The relationship between internal audit, compliance and risk management functions – A strong risk management framework would dictate that risks identified by all groups (internal audit, compliance, and risk management) be shared, categorized into one library risks, risk owners assigned, risk indicators identified and developed, and effective monitoring activities defined to ensure action is taken when the risk indicators.

 

B. The relationship of the supervisory authority with the internal audit function – this section includes principles and guidance on the following areas:

     

    Benefits of enhanced communication between the supervisory authority and the internal audit function

    Potential topics for discussion between supervisors and internal audit

     

    • Communication

     

    • Discussion points

     



     Point of View

    Overall, maintaining effective communication with the supervisory authority benefits internal audit as it can direct internal audit into areas that of concern to the regulators. The head of internal audit and bank management should develop a communication plan encompassing certain discussion topics outlined in the guidance provided by BASEL. The goal is to have a plan that benefits both parties, not just the regulatory authority, and is linked with the risk assessment to generate discussion on the high risk areas of the bank.

     

    C. Assessing the effectiveness of the internal audit function – this section includes principles and guidance on the following areas:

    Assessment of the internal audit function

    Actions to be undertaken by the supervisory authority

    • Assessment

     

    • Communication of and response to assessment 

     

     Point of View

    A strong risk management framework would dictate that the findings from all groups (internal audit, audit, risk, and other monitoring functions within a bank) be shared, discussed, with an action plan developed and followed through to ensure the findings are properly addressed. We encourage banks to develop a formalized framework for gathering findings from internal audit, compliance, regulators, risk management, and other sources. The framework identifies the issues, sets a timeframe for remediation action, and accountability. 

    A. Expectations of the internal audit function

    1. The internal audit function 

    a)       Purpose

      Principle 1: An effective internal audit function independently and objectively evaluates the quality and effectiveness of a bank’s internal control, risk management, and governance processes, which assists senior management and the Board of Directors in protecting their organization and its reputation.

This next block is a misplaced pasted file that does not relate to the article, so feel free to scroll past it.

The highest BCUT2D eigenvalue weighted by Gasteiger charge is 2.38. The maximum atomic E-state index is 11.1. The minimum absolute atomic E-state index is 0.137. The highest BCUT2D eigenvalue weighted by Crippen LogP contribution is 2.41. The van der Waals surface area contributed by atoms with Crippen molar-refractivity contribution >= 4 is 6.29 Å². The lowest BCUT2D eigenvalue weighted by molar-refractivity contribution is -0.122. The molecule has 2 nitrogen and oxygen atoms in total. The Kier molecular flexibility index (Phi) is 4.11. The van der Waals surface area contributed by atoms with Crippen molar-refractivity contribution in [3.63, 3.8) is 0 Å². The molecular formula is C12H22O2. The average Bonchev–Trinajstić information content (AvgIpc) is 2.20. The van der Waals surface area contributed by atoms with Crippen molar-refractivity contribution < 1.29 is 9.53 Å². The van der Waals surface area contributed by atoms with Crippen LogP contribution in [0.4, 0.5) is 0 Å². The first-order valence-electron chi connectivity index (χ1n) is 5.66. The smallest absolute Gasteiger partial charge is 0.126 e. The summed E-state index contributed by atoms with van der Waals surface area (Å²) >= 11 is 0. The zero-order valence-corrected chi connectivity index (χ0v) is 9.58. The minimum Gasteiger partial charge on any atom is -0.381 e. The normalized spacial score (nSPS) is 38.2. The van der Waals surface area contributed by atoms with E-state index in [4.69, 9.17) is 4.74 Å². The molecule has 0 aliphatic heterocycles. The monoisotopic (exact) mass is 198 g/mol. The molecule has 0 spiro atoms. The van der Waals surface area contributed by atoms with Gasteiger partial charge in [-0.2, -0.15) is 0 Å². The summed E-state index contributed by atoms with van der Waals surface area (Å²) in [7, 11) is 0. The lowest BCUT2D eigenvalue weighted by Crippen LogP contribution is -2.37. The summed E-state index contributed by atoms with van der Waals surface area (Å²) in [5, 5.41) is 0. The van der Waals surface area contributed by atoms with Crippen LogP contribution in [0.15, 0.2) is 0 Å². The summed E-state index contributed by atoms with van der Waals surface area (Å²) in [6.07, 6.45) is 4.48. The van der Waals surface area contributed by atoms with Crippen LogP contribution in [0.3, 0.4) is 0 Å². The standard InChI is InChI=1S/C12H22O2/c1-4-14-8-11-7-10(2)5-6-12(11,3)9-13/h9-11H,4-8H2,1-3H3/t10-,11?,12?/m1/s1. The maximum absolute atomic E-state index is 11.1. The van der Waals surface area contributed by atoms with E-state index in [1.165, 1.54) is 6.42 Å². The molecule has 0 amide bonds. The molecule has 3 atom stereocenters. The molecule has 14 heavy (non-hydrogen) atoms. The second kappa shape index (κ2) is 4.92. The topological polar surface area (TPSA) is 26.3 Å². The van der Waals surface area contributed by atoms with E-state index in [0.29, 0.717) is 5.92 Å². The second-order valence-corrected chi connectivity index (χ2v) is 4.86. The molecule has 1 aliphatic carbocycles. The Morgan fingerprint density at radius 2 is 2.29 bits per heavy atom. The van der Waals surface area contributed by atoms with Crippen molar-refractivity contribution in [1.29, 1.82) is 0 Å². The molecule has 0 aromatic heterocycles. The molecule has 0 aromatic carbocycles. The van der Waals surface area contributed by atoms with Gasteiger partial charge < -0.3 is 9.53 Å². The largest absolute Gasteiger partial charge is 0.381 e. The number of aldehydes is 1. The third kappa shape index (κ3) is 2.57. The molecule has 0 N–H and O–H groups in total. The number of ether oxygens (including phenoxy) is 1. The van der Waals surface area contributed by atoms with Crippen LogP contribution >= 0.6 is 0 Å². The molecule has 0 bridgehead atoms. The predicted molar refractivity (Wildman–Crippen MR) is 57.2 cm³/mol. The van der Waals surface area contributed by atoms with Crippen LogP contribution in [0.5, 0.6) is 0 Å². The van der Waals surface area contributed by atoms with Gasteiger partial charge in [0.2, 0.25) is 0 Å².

2. Key features of the internal audit function

       

      a)       Independence and objectivity

        Principle 2: The bank’s internal audit function must be independent of the audited activities. This requires that the internal audit function has an appropriate standing within the bank, enabling internal auditors to carry out their assignments with objectivity.

         

        b)       Professional competence and due professional care

          Principle 3: Professional competence, including the knowledge and experience of each internal auditor and of internal auditors collectively, is essential to the effectiveness of the bank’s internal audit function.

           

          c)        Professional ethics

            Principle 4: Internal auditors should act with integrity.

             

            3. The internal audit charter

            a)       Charter

              Principle 5: Each bank should have an internal audit charter that articulates the purpose, standing and authority of the internal audit function within the bank.

               

              4. Scope of activity

               

              a)       Scope of work

                Principle 6: Every activity (including outsourced activities) and every entity of the bank should fall within the overall scope of the internal audit function.

                 

                Principle 7: The internal audit function should ensure adequate coverage of regulatory matters within the audit plan.

                 

                b)       Risk management